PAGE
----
* A civil society meeting on the reconstruction and democratisation of the Democratic Republic of Congo (DRC) is to be held on 16-20 June in Kinshasa, organised by Synergies Africa, International Human Rights Law Group, and the Zairean National Council of Non-governmental Organisations (CNONG). It is intended to strengthen civil society in DRC and promote dialogue between civil society leaders and other national leaders.
* Tanzanian army instructors have won a contract to train new recruits to DRC's new national army, according to a report in today's Kenyan 'Daily Nation.' The report quotes a reliable source in the ruling Alliance of Democratic Forces for the Liberation of Congo-Zaire (ADFL) saying 40,000 recruits will be trained at a military base at Kamina, near the Angolan border.
* Armed men in uniform carried out a robbery at an international aid agency house in Goma on Monday night, stealing money and electrical items. Two military policemen, who discovered the stolen goods close to the Rwandan border crossing point, were killed in a shoot-out with the bandits. A number of robberies have recently been carried out in the same Quartier St. Esprit area of town.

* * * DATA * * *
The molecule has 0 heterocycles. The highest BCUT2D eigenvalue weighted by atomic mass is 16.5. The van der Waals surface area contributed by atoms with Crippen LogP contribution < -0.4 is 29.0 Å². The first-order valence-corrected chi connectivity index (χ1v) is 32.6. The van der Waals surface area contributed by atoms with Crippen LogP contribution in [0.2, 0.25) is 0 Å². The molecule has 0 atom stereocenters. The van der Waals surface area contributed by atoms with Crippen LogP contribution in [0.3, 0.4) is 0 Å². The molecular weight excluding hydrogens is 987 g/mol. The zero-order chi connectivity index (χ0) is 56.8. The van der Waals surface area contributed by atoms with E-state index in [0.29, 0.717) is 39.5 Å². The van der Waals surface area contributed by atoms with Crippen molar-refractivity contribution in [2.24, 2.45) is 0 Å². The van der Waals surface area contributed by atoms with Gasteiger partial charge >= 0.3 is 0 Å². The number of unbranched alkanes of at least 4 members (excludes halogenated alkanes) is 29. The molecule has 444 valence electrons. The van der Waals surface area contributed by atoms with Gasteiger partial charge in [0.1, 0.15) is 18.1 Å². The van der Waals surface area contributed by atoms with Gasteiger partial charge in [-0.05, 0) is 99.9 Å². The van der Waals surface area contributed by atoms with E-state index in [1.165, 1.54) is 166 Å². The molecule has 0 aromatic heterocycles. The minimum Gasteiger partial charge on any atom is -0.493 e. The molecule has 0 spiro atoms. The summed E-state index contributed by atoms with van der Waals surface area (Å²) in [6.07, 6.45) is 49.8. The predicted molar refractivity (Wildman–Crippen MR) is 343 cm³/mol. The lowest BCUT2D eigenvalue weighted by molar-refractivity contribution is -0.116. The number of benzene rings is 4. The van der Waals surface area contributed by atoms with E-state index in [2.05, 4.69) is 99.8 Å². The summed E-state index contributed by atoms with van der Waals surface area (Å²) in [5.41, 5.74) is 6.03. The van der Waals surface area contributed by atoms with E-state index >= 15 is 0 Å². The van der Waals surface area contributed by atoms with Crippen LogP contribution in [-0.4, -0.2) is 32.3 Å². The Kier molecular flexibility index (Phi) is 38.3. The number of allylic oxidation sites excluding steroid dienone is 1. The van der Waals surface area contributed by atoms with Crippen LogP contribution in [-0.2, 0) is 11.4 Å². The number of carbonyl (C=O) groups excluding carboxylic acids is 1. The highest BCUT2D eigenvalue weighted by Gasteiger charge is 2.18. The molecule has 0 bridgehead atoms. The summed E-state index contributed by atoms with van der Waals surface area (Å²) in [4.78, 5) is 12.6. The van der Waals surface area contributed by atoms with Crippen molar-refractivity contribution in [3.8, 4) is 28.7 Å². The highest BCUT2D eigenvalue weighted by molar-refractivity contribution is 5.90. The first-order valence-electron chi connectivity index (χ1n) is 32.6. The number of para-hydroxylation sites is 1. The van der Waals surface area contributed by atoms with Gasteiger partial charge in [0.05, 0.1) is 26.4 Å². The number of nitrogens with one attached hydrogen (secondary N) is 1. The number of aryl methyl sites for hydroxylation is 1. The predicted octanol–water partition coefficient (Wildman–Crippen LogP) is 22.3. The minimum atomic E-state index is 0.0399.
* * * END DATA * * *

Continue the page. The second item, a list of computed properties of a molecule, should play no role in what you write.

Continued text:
* Congolese television said yesterday a cabinet meeting was cancelled because of a student protest in the capital Kinshasa. Students of the Higher Institute of Commerce took to the streets to demand the release of their director-general who, according to the television station, was not in detention as was believed. Around 20 students were arrested.